But that it is just the brain doing things, is plenty! If truly this can help us see first-hand the insubstantial-ness of our sense of self, then that's of immeasurable benefit, absolutely! That, and all the other psychological benefits that apparently accrue, those as well.

As far as just your experiences with psilocybin, as opposed to your extravagant interpretations of and around them, like I said if you'd consider writing more extensively about them, the experiences themselves, during and after, then you'll be assured of at least a few readers --- at the very least, two of us, and likely more --- who'd be very interested in what you have to say.

----------

(You'd suggested to me, in the past, that I should try this myself. I'd been very sure then I wouldn't, not wanting to go out of my way to endanger my lucidity and sanity. ...Since then, I've discussed and read about this far more extensively, and I'm coming around to agreeing with you that the risk is minimal, if ingested judiciously. And I agree, the evidence seems to suggest this thing isn't addictive, again when consumed judiciously. Even if not immediately, but I'm coming around to seriously considering doing this thing myself, going forward. Regardless of what one might encounter when one does, however, and regardless of how appreciative one might be of the subjective benefits: subjectivity is just that, and it is objectivity that is the best guide to consistently and reliably apprehending reality.)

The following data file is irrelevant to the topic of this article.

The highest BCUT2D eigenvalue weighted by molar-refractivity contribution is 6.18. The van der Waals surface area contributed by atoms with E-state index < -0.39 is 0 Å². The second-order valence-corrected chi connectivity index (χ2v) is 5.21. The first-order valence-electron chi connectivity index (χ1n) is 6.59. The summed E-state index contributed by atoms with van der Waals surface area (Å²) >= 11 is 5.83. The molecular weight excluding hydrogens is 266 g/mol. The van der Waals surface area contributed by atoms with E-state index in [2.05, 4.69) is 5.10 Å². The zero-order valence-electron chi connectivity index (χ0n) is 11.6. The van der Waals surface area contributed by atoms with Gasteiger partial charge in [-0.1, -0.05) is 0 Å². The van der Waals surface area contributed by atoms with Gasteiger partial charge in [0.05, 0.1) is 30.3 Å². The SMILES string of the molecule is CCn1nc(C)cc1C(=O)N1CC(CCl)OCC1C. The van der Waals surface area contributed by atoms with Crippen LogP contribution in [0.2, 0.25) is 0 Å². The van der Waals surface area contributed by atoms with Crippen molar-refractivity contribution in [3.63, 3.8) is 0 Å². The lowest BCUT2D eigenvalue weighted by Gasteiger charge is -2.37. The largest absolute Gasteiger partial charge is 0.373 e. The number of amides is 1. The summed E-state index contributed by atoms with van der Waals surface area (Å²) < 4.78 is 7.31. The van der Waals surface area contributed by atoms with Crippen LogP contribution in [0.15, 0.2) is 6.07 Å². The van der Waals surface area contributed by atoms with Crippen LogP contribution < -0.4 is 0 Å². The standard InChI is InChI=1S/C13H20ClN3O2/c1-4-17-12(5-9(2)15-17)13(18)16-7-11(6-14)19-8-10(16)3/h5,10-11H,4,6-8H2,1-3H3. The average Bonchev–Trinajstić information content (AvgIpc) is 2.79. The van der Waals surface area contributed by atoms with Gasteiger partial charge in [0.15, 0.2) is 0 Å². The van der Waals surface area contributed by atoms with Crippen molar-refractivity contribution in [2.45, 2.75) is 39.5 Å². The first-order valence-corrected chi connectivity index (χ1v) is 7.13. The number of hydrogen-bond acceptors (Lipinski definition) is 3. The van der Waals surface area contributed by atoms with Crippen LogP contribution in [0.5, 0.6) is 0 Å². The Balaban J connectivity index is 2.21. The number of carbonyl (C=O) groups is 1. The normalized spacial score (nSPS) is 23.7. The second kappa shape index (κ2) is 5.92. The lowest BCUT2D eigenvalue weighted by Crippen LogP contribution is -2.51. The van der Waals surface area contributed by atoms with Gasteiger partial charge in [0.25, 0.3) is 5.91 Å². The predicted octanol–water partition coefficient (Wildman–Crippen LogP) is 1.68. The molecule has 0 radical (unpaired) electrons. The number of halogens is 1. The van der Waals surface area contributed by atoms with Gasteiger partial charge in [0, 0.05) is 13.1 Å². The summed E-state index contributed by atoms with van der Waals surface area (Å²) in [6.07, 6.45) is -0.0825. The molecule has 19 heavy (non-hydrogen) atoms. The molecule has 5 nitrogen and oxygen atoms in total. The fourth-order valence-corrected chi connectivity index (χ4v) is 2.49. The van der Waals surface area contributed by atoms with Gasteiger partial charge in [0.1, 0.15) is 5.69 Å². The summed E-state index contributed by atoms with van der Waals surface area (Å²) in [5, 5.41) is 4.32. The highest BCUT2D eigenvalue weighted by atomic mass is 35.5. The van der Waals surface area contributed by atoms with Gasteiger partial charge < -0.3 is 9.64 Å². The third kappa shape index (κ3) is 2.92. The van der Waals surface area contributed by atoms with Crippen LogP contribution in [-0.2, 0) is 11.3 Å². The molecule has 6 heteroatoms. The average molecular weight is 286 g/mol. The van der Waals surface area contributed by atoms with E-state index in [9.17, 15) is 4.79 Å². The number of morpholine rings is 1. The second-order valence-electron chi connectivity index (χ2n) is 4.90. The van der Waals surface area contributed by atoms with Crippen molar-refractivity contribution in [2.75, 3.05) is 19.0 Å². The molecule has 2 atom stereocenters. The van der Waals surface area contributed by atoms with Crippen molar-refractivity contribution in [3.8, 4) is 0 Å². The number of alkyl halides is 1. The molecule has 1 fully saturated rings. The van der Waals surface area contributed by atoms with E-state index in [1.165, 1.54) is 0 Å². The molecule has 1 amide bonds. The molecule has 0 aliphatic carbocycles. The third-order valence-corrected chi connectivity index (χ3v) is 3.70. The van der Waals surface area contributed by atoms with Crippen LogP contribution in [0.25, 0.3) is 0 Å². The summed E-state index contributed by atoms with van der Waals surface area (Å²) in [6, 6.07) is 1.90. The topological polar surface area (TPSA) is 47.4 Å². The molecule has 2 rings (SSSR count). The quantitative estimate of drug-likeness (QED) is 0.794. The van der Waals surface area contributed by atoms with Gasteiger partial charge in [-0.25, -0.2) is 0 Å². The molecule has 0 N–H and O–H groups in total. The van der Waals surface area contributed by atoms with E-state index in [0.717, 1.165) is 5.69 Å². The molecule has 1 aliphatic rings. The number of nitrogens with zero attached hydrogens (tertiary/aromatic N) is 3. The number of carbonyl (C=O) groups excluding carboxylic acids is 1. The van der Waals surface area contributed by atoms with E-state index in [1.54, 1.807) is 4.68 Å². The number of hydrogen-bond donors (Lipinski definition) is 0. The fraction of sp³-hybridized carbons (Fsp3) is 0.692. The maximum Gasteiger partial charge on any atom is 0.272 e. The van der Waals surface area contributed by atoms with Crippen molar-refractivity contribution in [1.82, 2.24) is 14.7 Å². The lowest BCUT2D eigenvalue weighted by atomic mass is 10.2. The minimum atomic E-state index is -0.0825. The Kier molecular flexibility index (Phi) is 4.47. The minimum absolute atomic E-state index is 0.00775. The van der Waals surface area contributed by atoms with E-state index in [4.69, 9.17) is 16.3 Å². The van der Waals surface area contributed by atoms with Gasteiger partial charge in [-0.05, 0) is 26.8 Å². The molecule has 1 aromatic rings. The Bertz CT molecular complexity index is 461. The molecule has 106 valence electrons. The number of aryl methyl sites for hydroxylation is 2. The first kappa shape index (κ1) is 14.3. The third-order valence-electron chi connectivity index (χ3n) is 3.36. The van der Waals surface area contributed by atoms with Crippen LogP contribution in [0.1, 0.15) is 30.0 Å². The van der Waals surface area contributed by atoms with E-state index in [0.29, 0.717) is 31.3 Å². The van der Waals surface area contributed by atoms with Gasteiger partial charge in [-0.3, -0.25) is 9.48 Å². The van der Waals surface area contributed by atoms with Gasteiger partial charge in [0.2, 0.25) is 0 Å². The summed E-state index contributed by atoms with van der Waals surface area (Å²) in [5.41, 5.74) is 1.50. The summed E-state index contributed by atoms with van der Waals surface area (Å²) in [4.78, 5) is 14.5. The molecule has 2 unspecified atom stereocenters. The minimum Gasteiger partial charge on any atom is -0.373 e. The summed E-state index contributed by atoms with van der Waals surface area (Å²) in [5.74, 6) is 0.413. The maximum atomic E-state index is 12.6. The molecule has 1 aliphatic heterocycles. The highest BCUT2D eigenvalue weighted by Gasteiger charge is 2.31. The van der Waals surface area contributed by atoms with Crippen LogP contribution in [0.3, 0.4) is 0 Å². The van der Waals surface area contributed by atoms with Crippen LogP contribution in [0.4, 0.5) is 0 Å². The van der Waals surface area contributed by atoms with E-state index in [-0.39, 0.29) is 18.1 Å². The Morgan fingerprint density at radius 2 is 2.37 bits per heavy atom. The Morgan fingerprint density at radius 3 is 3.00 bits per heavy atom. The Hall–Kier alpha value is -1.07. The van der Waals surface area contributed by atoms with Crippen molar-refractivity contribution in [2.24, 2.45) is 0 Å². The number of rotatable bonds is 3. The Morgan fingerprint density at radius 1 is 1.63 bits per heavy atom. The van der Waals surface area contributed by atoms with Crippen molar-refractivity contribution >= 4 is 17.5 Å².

Just now reread the recent discussions on psychedelics, particularly Brian's recent posts (obviously), and the comments by James and manjit.

Agreed 100℅, studying similarities between the experiences generated from the use of psychedelics, and those generated by mystical practices including meditation, would make for a very meaningful work, this kind of research. And also a detailed study of psychedelics within mystical practices, like some traditions use.

(Actually, maybe such research already exists? If anyone's aware of such, you particularly manjit, and Brian obviously, or anyone else, maybe you could point it out here? As far as the latter, I've already read a good bit of Castaneda, as well as "left hand" Tantra. While all of that is fascinating, I guess what I'm asking about now is focused studies/reports/discussions on how exactly, in factual detail, psychedelics-fueled "experiences", during and after, correlate with meditation-et-al-fueled-but-sans-drugs "experiences". Both within individual traditions, and/or across traditions.)


Come to think of it, manjit, you might discuss your own first-hand experiences before and after using psilocybin, if you like, focusing on similarities and differences you've noticed. That might make for a great starting point for a broader discussion around this.

We chase the highs throughout our lives. Drugs,Sex and Rock n Roll highs reminds us of those glorious worlds we came from. The worlds where every step is ecstasy.
Meditation is the doorway as are mushrooms among others. Neville Goddard has a easy meditation tech in his video on youtube called- the Unalloyed. The tech is after the 35 min mark and is so easy. No 3 hr meditation marathons needed. Make yourself comfortable and wait for the liquid golden light.